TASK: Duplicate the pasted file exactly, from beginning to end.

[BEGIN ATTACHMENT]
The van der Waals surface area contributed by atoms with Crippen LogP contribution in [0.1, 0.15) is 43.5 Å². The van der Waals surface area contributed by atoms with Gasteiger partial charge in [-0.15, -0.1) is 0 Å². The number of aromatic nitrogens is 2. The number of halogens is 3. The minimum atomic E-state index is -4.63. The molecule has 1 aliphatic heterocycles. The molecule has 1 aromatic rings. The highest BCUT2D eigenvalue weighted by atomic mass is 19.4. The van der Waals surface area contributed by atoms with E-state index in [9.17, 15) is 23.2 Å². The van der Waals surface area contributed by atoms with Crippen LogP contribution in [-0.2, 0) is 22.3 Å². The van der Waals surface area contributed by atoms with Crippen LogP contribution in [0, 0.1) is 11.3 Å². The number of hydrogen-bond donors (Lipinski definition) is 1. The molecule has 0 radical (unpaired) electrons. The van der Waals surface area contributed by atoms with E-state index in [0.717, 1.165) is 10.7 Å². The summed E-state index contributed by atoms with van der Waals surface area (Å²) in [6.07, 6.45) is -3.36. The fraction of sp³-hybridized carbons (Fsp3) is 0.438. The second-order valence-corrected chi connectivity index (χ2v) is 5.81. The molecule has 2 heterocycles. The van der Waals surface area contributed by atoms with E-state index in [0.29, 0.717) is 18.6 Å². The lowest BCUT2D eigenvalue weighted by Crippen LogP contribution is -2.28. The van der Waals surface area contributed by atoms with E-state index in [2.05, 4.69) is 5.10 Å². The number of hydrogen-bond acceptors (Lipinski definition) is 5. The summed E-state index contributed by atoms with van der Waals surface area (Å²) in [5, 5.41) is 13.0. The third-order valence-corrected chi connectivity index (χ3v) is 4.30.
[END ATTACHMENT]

The van der Waals surface area contributed by atoms with Crippen LogP contribution in [0.1, 0.15) is 43.5 Å². The van der Waals surface area contributed by atoms with Gasteiger partial charge in [-0.15, -0.1) is 0 Å². The number of aromatic nitrogens is 2. The number of halogens is 3. The minimum atomic E-state index is -4.63. The molecule has 1 aliphatic heterocycles. The molecule has 1 aromatic rings. The highest BCUT2D eigenvalue weighted by atomic mass is 19.4. The van der Waals surface area contributed by atoms with E-state index in [9.17, 15) is 23.2 Å². The van der Waals surface area contributed by atoms with Crippen LogP contribution in [-0.2, 0) is 22.3 Å². The van der Waals surface area contributed by atoms with Crippen LogP contribution in [0, 0.1) is 11.3 Å². The number of hydrogen-bond donors (Lipinski definition) is 1. The molecule has 0 radical (unpaired) electrons. The van der Waals surface area contributed by atoms with E-state index in [0.717, 1.165) is 10.7 Å². The summed E-state index contributed by atoms with van der Waals surface area (Å²) in [6.07, 6.45) is -3.36. The fraction of sp³-hybridized carbons (Fsp3) is 0.438. The second-order valence-corrected chi connectivity index (χ2v) is 5.81. The molecule has 2 heterocycles. The van der Waals surface area contributed by atoms with E-state index in [0.29, 0.717) is 18.6 Å². The lowest BCUT2D eigenvalue weighted by Crippen LogP contribution is -2.28. The van der Waals surface area contributed by atoms with E-state index in [2.05, 4.69) is 5.10 Å². The number of hydrogen-bond acceptors (Lipinski definition) is 5. The summed E-state index contributed by atoms with van der Waals surface area (Å²) in [5, 5.41) is 13.0. The third-order valence-corrected chi connectivity index (χ3v) is 4.30.